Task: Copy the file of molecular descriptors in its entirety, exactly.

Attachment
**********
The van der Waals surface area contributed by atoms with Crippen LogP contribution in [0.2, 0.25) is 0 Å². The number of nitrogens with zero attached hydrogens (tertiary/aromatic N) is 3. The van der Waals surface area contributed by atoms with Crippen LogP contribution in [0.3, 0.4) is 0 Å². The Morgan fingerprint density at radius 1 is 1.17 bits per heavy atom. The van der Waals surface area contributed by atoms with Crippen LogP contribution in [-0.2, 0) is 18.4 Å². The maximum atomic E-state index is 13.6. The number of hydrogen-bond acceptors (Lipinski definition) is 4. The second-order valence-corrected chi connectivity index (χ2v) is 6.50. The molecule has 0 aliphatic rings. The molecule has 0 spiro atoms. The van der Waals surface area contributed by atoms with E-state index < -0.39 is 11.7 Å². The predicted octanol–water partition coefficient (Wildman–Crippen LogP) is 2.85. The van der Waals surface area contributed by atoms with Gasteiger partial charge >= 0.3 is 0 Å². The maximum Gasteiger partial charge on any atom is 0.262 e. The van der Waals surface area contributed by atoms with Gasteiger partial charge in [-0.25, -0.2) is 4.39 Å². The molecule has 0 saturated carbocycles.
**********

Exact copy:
The van der Waals surface area contributed by atoms with Crippen LogP contribution in [0.2, 0.25) is 0 Å². The number of nitrogens with zero attached hydrogens (tertiary/aromatic N) is 3. The van der Waals surface area contributed by atoms with Crippen LogP contribution in [0.3, 0.4) is 0 Å². The Morgan fingerprint density at radius 1 is 1.17 bits per heavy atom. The van der Waals surface area contributed by atoms with Crippen LogP contribution in [-0.2, 0) is 18.4 Å². The maximum atomic E-state index is 13.6. The number of hydrogen-bond acceptors (Lipinski definition) is 4. The second-order valence-corrected chi connectivity index (χ2v) is 6.50. The molecule has 0 aliphatic rings. The molecule has 0 spiro atoms. The van der Waals surface area contributed by atoms with E-state index < -0.39 is 11.7 Å². The predicted octanol–water partition coefficient (Wildman–Crippen LogP) is 2.85. The van der Waals surface area contributed by atoms with Gasteiger partial charge >= 0.3 is 0 Å². The maximum Gasteiger partial charge on any atom is 0.262 e. The van der Waals surface area contributed by atoms with Gasteiger partial charge in [-0.25, -0.2) is 4.39 Å². The molecule has 0 saturated carbocycles.